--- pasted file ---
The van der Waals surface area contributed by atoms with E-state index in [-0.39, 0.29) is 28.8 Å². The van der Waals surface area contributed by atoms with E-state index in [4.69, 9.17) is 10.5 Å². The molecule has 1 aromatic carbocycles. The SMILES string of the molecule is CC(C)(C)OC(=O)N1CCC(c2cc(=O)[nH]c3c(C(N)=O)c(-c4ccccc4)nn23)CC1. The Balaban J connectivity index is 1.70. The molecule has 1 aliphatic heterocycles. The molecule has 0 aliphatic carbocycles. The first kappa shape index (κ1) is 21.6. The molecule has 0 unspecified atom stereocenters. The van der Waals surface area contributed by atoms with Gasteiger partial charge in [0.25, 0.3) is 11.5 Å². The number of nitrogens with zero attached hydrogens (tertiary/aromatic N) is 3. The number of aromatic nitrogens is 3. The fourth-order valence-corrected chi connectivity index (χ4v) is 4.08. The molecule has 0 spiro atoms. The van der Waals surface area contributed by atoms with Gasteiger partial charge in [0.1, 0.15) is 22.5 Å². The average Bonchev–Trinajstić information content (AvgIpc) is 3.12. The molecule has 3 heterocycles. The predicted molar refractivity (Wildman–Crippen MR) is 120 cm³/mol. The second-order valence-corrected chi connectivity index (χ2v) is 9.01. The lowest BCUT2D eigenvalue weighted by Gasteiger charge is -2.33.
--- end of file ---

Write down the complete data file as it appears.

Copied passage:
The van der Waals surface area contributed by atoms with E-state index in [-0.39, 0.29) is 28.8 Å². The van der Waals surface area contributed by atoms with E-state index in [4.69, 9.17) is 10.5 Å². The molecule has 1 aromatic carbocycles. The SMILES string of the molecule is CC(C)(C)OC(=O)N1CCC(c2cc(=O)[nH]c3c(C(N)=O)c(-c4ccccc4)nn23)CC1. The Balaban J connectivity index is 1.70. The molecule has 1 aliphatic heterocycles. The molecule has 0 aliphatic carbocycles. The first kappa shape index (κ1) is 21.6. The molecule has 0 unspecified atom stereocenters. The van der Waals surface area contributed by atoms with Gasteiger partial charge in [0.25, 0.3) is 11.5 Å². The number of nitrogens with zero attached hydrogens (tertiary/aromatic N) is 3. The number of aromatic nitrogens is 3. The fourth-order valence-corrected chi connectivity index (χ4v) is 4.08. The molecule has 0 spiro atoms. The van der Waals surface area contributed by atoms with Gasteiger partial charge in [0.1, 0.15) is 22.5 Å². The average Bonchev–Trinajstić information content (AvgIpc) is 3.12. The molecule has 3 heterocycles. The predicted molar refractivity (Wildman–Crippen MR) is 120 cm³/mol. The second-order valence-corrected chi connectivity index (χ2v) is 9.01. The lowest BCUT2D eigenvalue weighted by Gasteiger charge is -2.33.